In the early 2000s, Jansen was sent to Kansas City to strengthen operations. He later returned to Menasha, eventually being named executive vice president and then president and CEO when founder Rollie Stephenson retired in 2013.

“I like to say I’m still in my first job,” Jansen laughs.

He says Stephenson created “a culture of entrepreneurship at Faith that is vital to the company’s success.”

In 1998, Faith — then known as Town & Country — merged with another company to become a public entity, but shortly thereafter in 2002, the company’s employees bought it back. Through a joint partnership and merger with SKC Electric out of Kansas City, Faith Technologies was developed and turned what was a Menasha-based company into a national firm.

“I often say to my project managers that there’s a difference between what your clients need and what they want. The goal is to provide them with what they need,” Jansen says. “We need to be disciplined.”

That discipline has paid off.

During the past 10 years, Faith’s transformation has been nothing short of phenomenal. Before the onset of the Great Recession in 2008, Faith primarily focused its work in the Fox Cities and other parts of Wisconsin. When the downturn hit, Stephenson wanted to keep as many employees working as possible, which meant “we went anywhere there was work. That got us out of our comfort zone and into different parts of the country,”Jansen says.

Today, Faith employees work across the country and the company has offices in nine states.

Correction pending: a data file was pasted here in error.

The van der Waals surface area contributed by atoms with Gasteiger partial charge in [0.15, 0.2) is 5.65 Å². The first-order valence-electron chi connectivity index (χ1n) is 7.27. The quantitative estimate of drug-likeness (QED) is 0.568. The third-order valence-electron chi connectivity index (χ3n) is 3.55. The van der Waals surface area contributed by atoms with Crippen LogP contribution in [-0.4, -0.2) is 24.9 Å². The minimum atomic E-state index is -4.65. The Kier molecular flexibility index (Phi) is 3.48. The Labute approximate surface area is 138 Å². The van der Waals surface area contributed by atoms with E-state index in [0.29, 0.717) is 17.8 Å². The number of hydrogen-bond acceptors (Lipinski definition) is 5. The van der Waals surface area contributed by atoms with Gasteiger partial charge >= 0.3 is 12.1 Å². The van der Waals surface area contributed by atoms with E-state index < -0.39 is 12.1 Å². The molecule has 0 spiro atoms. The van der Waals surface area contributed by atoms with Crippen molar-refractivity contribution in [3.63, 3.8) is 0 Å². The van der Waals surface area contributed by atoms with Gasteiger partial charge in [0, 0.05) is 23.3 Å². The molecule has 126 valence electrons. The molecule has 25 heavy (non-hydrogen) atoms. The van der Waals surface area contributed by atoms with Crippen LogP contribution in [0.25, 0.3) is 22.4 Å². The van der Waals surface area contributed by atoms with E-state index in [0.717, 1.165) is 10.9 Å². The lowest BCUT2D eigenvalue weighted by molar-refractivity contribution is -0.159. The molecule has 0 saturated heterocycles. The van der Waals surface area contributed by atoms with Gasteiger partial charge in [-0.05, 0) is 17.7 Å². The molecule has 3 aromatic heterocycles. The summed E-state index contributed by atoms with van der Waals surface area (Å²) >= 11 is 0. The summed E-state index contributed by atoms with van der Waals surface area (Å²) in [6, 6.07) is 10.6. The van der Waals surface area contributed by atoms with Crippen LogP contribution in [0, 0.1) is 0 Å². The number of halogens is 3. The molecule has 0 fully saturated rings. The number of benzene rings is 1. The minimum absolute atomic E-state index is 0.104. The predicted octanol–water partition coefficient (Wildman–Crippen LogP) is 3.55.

The type of work Faith does also has changed. In addition to its manufacturing subsidiary, Faith has divisions dedicated to preconstruction and solutions. The solutions area includes everything from managing business systems and controls to helping companies look at alternative power sources.

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“I like to say we don’t have electricians or technicians, but ‘icians.’ We’ve evolved from electricians as one might remember. Truly, we have electricians and technicians of the future. It’s something more,” Jansen says.

“We also do more than electrical construction. We work with customers on designing and engineering technology into their projects that bring value to the life cycle of the asset. In essence, we reduce cost, reduce schedule and increase quality.”

The value proposition Faith brings to its projects, plus its solid customer service reputation, is what convinced Secura Insurance Co. of Appleton to pick the company to serve as the electrical contractor on its new $90 million headquarters in Fox Crossing.

“Their people worked hand-in-hand with us and they’ve always had answers for any of my questions,” says Clint Dusenbery, facilities manager for Secura. “It’s more than just putting in the electrical systems. They are helping us find ways to use them more economically.”

Faith’s focus on preconstruction services and solutions services — in addition to its entry into the manufacturing sector — accelerated

its growth.

Design is a vital part of the preconstruction work. Building a project virtually and then placing a virtual reality headset on the owners so they can walk around to see if everything is where they want it has improved productivity, saving time and money for the customer, Jansen says.